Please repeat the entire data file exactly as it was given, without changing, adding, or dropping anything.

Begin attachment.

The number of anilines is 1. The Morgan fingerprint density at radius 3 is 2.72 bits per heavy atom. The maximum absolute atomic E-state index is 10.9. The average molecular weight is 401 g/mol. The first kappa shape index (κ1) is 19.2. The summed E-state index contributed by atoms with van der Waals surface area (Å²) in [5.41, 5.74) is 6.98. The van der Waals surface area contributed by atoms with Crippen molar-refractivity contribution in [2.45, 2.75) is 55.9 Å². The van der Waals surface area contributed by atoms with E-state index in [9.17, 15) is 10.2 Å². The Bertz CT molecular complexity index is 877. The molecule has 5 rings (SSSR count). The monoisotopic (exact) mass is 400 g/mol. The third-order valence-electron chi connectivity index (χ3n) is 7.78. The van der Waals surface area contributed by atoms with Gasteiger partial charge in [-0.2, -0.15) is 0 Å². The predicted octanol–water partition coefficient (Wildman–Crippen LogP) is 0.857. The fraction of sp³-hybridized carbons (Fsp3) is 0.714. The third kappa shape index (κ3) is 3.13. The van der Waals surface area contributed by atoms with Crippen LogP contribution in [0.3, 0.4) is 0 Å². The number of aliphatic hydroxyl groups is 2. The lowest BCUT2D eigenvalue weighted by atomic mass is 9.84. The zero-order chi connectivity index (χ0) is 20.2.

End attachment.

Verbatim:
The number of anilines is 1. The Morgan fingerprint density at radius 3 is 2.72 bits per heavy atom. The maximum absolute atomic E-state index is 10.9. The average molecular weight is 401 g/mol. The first kappa shape index (κ1) is 19.2. The summed E-state index contributed by atoms with van der Waals surface area (Å²) in [5.41, 5.74) is 6.98. The van der Waals surface area contributed by atoms with Crippen molar-refractivity contribution in [2.45, 2.75) is 55.9 Å². The van der Waals surface area contributed by atoms with E-state index in [9.17, 15) is 10.2 Å². The Bertz CT molecular complexity index is 877. The molecule has 5 rings (SSSR count). The monoisotopic (exact) mass is 400 g/mol. The third-order valence-electron chi connectivity index (χ3n) is 7.78. The van der Waals surface area contributed by atoms with Gasteiger partial charge in [-0.2, -0.15) is 0 Å². The predicted octanol–water partition coefficient (Wildman–Crippen LogP) is 0.857. The fraction of sp³-hybridized carbons (Fsp3) is 0.714. The third kappa shape index (κ3) is 3.13. The van der Waals surface area contributed by atoms with Crippen LogP contribution in [0.3, 0.4) is 0 Å². The number of aliphatic hydroxyl groups is 2. The lowest BCUT2D eigenvalue weighted by atomic mass is 9.84. The zero-order chi connectivity index (χ0) is 20.2.